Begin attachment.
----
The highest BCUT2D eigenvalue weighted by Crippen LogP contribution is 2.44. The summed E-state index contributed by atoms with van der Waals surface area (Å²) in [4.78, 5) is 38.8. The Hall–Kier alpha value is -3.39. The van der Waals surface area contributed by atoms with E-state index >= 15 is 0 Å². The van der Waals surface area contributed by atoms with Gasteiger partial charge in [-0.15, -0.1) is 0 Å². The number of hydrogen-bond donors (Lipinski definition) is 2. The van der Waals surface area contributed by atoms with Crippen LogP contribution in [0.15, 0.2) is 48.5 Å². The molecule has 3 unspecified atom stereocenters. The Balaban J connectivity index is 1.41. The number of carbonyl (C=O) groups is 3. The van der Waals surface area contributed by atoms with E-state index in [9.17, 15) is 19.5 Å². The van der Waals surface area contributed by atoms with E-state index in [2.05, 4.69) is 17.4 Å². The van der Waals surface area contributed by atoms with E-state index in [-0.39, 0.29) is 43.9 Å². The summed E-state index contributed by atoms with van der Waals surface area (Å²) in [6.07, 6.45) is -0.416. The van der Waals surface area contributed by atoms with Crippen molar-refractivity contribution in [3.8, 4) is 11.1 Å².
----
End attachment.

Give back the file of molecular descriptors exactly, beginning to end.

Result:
The highest BCUT2D eigenvalue weighted by Crippen LogP contribution is 2.44. The summed E-state index contributed by atoms with van der Waals surface area (Å²) in [4.78, 5) is 38.8. The Hall–Kier alpha value is -3.39. The van der Waals surface area contributed by atoms with E-state index >= 15 is 0 Å². The van der Waals surface area contributed by atoms with Gasteiger partial charge in [-0.15, -0.1) is 0 Å². The number of hydrogen-bond donors (Lipinski definition) is 2. The van der Waals surface area contributed by atoms with Crippen LogP contribution in [0.15, 0.2) is 48.5 Å². The molecule has 3 unspecified atom stereocenters. The Balaban J connectivity index is 1.41. The number of carbonyl (C=O) groups is 3. The van der Waals surface area contributed by atoms with E-state index in [9.17, 15) is 19.5 Å². The van der Waals surface area contributed by atoms with E-state index in [2.05, 4.69) is 17.4 Å². The van der Waals surface area contributed by atoms with E-state index in [-0.39, 0.29) is 43.9 Å². The summed E-state index contributed by atoms with van der Waals surface area (Å²) in [6.07, 6.45) is -0.416. The van der Waals surface area contributed by atoms with Crippen molar-refractivity contribution in [3.8, 4) is 11.1 Å².